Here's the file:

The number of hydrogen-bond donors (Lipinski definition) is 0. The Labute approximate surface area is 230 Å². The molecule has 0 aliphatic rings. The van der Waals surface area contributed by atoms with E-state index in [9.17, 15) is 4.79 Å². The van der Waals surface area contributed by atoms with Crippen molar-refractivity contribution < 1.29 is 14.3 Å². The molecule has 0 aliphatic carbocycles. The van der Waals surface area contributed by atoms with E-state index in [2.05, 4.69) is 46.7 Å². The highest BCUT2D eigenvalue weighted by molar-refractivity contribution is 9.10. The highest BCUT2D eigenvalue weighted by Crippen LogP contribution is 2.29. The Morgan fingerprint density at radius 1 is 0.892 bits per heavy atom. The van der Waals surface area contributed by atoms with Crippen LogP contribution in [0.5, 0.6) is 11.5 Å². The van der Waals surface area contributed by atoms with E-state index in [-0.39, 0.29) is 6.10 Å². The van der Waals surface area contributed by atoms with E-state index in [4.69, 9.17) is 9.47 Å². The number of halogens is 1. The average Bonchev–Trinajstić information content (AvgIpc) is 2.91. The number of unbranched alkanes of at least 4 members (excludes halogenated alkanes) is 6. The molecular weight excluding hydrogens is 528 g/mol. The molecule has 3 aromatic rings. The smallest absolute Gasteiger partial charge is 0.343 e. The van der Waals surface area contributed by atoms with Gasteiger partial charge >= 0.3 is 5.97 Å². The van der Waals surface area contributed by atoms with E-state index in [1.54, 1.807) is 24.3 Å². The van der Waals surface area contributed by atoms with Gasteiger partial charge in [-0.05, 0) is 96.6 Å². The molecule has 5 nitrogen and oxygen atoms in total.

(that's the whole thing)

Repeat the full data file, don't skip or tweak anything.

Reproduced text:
The number of hydrogen-bond donors (Lipinski definition) is 0. The Labute approximate surface area is 230 Å². The molecule has 0 aliphatic rings. The van der Waals surface area contributed by atoms with E-state index in [9.17, 15) is 4.79 Å². The van der Waals surface area contributed by atoms with Crippen molar-refractivity contribution < 1.29 is 14.3 Å². The molecule has 0 aliphatic carbocycles. The van der Waals surface area contributed by atoms with E-state index in [2.05, 4.69) is 46.7 Å². The highest BCUT2D eigenvalue weighted by molar-refractivity contribution is 9.10. The highest BCUT2D eigenvalue weighted by Crippen LogP contribution is 2.29. The Morgan fingerprint density at radius 1 is 0.892 bits per heavy atom. The van der Waals surface area contributed by atoms with Crippen LogP contribution in [0.5, 0.6) is 11.5 Å². The van der Waals surface area contributed by atoms with E-state index in [-0.39, 0.29) is 6.10 Å². The van der Waals surface area contributed by atoms with E-state index in [4.69, 9.17) is 9.47 Å². The number of halogens is 1. The average Bonchev–Trinajstić information content (AvgIpc) is 2.91. The number of unbranched alkanes of at least 4 members (excludes halogenated alkanes) is 6. The molecular weight excluding hydrogens is 528 g/mol. The molecule has 3 aromatic rings. The smallest absolute Gasteiger partial charge is 0.343 e. The van der Waals surface area contributed by atoms with Gasteiger partial charge >= 0.3 is 5.97 Å². The van der Waals surface area contributed by atoms with E-state index in [1.54, 1.807) is 24.3 Å². The van der Waals surface area contributed by atoms with Gasteiger partial charge in [-0.05, 0) is 96.6 Å². The molecule has 5 nitrogen and oxygen atoms in total.